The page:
author = "Ingimarsson, {Johann P.} and Marcelino Rivera and Knoedler, {John J.} and Amy Krambeck",
year = "2017",
doi = "10.1016/j.urology.2017.06.027",
language = "English (US)",
journal = "Urology",
issn = "0090-4295",
publisher = "Elsevier Inc.",

}

TY - JOUR

T1 - Same-Session Bilateral Ureteroscopy

T2 - Safety and Outcomes

AU - Ingimarsson, Johann P.

AU - Rivera, Marcelino

AU - Knoedler, John J.

AU - Krambeck, Amy

PY - 2017

Y1 - 2017

N2 - Objective: To assess the complications and outcomes associated with same-session bilateral ureteroscopy in a tertiary referral center, as same-session bilateral ureteroscopy for stone disease has been critiqued for the theoretical risk of injury to both ureters with subsequent risk to renal function. Methods: We retrospectively reviewed all cases of bilateral ureteroscopy performed for urolithiasis by a single surgeon at out institution between 2009 and 2014. These were compared to a prospective unilateral ureteroscopy database. Results: There were 117 same-session bilateral ureteroscopic procedures performed in 113 patients totaling 234 ureteroscopies. A flexible ureteroscope was used in 228 ureters (97.4%), and 6 (2.6%) were semirigid only. Ureteral dilators were required in 8 (6.8%) cases. Pre-stenting was performed in 23 (19.6%) patients. Short-term complications were observed following 19 (16.2%) procedures, including 11 (9.4%) Clavien I, 4 (3.4%) Clavien II, and 4 (3.4%) Clavien III. Of the 84 (71.8%) patients who completed a 6-week follow-up, there were no long-term complications. Stone-free rates were 91.4% for patients imaged with abdominal x-ray and ultrasound, and 84.2% for those imaged with computed tomography scans. Neither complications nor re-admissions were significantly different in the unilateral group. Median length of follow-up for the entire cohort was 2.8 years (range 0-7 years). Conclusion: Bilateral ureteroscopy can be performed safely with short-term complications, consistent with published literature. We found no long-term complications and high stone-free rates. Bilateral ureteroscopy in a single procedure represents a viable standard of care for patients with bilateral stone disease.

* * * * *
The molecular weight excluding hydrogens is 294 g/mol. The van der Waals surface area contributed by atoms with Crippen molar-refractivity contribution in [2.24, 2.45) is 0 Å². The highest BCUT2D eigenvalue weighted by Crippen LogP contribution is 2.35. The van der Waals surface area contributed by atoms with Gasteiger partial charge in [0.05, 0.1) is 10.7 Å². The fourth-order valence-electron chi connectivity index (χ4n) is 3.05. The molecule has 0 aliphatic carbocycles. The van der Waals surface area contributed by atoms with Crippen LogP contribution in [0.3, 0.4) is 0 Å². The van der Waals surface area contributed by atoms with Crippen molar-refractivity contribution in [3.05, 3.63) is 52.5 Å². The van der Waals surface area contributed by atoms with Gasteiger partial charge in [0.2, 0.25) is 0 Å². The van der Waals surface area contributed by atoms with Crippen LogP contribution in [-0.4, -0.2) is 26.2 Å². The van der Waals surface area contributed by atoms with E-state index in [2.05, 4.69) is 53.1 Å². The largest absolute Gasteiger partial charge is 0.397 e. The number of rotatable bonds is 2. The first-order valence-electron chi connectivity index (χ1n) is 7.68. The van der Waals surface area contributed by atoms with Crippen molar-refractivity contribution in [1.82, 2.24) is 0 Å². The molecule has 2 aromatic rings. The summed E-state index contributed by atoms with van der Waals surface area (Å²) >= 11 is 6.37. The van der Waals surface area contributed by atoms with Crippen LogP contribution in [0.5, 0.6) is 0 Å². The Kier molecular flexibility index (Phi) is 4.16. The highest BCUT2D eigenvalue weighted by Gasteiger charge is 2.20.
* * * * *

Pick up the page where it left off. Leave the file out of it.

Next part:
AB - Objective: To assess the complications and outcomes associated with same-session bilateral ureteroscopy in a tertiary referral center, as same-session bilateral ureteroscopy for stone disease has been critiqued for the theoretical risk of injury to both ureters with subsequent risk to renal function. Methods: We retrospectively reviewed all cases of bilateral ureteroscopy performed for urolithiasis by a single surgeon at out institution between 2009 and 2014. These were compared to a prospective unilateral ureteroscopy database. Results: There were 117 same-session bilateral ureteroscopic procedures performed in 113 patients totaling 234 ureteroscopies. A flexible ureteroscope was used in 228 ureters (97.4%), and 6 (2.6%) were semirigid only. Ureteral dilators were required in 8 (6.8%) cases. Pre-stenting was performed in 23 (19.6%) patients. Short-term complications were observed following 19 (16.2%) procedures, including 11 (9.4%) Clavien I, 4 (3.4%) Clavien II, and 4 (3.4%) Clavien III. Of the 84 (71.8%) patients who completed a 6-week follow-up, there were no long-term complications. Stone-free rates were 91.4% for patients imaged with abdominal x-ray and ultrasound, and 84.2% for those imaged with computed tomography scans. Neither complications nor re-admissions were significantly different in the unilateral group. Median length of follow-up for the entire cohort was 2.8 years (range 0-7 years). Conclusion: Bilateral ureteroscopy can be performed safely with short-term complications, consistent with published literature. We found no long-term complications and high stone-free rates. Bilateral ureteroscopy in a single procedure represents a viable standard of care for patients with bilateral stone disease.

UR - http://www.scopus.com/inward/record.url?scp=85026317262&partnerID=8YFLogxK

UR - http://www.scopus.com/inward/citedby.url?scp=85026317262&partnerID=8YFLogxK

U2 - 10.1016/j.urology.2017.06.027

DO - 10.1016/j.urology.2017.06.027

M3 - Article

JO - Urology

JF - Urology

SN - 0090-4295

ER -